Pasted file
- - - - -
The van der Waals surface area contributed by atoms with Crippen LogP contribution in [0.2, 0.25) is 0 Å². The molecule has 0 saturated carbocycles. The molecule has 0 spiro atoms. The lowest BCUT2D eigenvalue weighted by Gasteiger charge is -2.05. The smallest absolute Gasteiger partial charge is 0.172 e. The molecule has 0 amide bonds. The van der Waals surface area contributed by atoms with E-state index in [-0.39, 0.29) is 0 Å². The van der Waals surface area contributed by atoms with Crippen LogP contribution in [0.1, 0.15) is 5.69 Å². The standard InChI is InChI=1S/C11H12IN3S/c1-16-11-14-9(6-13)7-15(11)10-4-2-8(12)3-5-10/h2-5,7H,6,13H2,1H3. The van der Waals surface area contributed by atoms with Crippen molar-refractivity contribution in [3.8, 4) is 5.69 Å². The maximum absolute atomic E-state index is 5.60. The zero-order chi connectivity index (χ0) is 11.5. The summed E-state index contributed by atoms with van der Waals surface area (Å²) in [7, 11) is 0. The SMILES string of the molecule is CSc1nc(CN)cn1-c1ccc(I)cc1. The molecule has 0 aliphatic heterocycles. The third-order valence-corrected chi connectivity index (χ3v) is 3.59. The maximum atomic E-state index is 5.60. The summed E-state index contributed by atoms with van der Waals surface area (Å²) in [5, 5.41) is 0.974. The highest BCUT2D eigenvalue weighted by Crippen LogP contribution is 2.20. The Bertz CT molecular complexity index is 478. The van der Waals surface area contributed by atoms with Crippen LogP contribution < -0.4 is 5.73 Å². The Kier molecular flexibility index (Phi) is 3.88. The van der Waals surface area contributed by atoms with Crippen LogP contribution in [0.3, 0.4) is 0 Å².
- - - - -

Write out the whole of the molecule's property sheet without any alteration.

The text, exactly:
The van der Waals surface area contributed by atoms with Crippen LogP contribution in [0.2, 0.25) is 0 Å². The molecule has 0 saturated carbocycles. The molecule has 0 spiro atoms. The lowest BCUT2D eigenvalue weighted by Gasteiger charge is -2.05. The smallest absolute Gasteiger partial charge is 0.172 e. The molecule has 0 amide bonds. The van der Waals surface area contributed by atoms with E-state index in [-0.39, 0.29) is 0 Å². The van der Waals surface area contributed by atoms with Crippen LogP contribution in [0.1, 0.15) is 5.69 Å². The standard InChI is InChI=1S/C11H12IN3S/c1-16-11-14-9(6-13)7-15(11)10-4-2-8(12)3-5-10/h2-5,7H,6,13H2,1H3. The van der Waals surface area contributed by atoms with Crippen molar-refractivity contribution in [3.8, 4) is 5.69 Å². The maximum absolute atomic E-state index is 5.60. The zero-order chi connectivity index (χ0) is 11.5. The summed E-state index contributed by atoms with van der Waals surface area (Å²) in [7, 11) is 0. The SMILES string of the molecule is CSc1nc(CN)cn1-c1ccc(I)cc1. The molecule has 0 aliphatic heterocycles. The third-order valence-corrected chi connectivity index (χ3v) is 3.59. The maximum atomic E-state index is 5.60. The summed E-state index contributed by atoms with van der Waals surface area (Å²) in [5, 5.41) is 0.974. The highest BCUT2D eigenvalue weighted by Crippen LogP contribution is 2.20. The Bertz CT molecular complexity index is 478. The van der Waals surface area contributed by atoms with Crippen LogP contribution < -0.4 is 5.73 Å². The Kier molecular flexibility index (Phi) is 3.88. The van der Waals surface area contributed by atoms with Crippen LogP contribution in [0.3, 0.4) is 0 Å².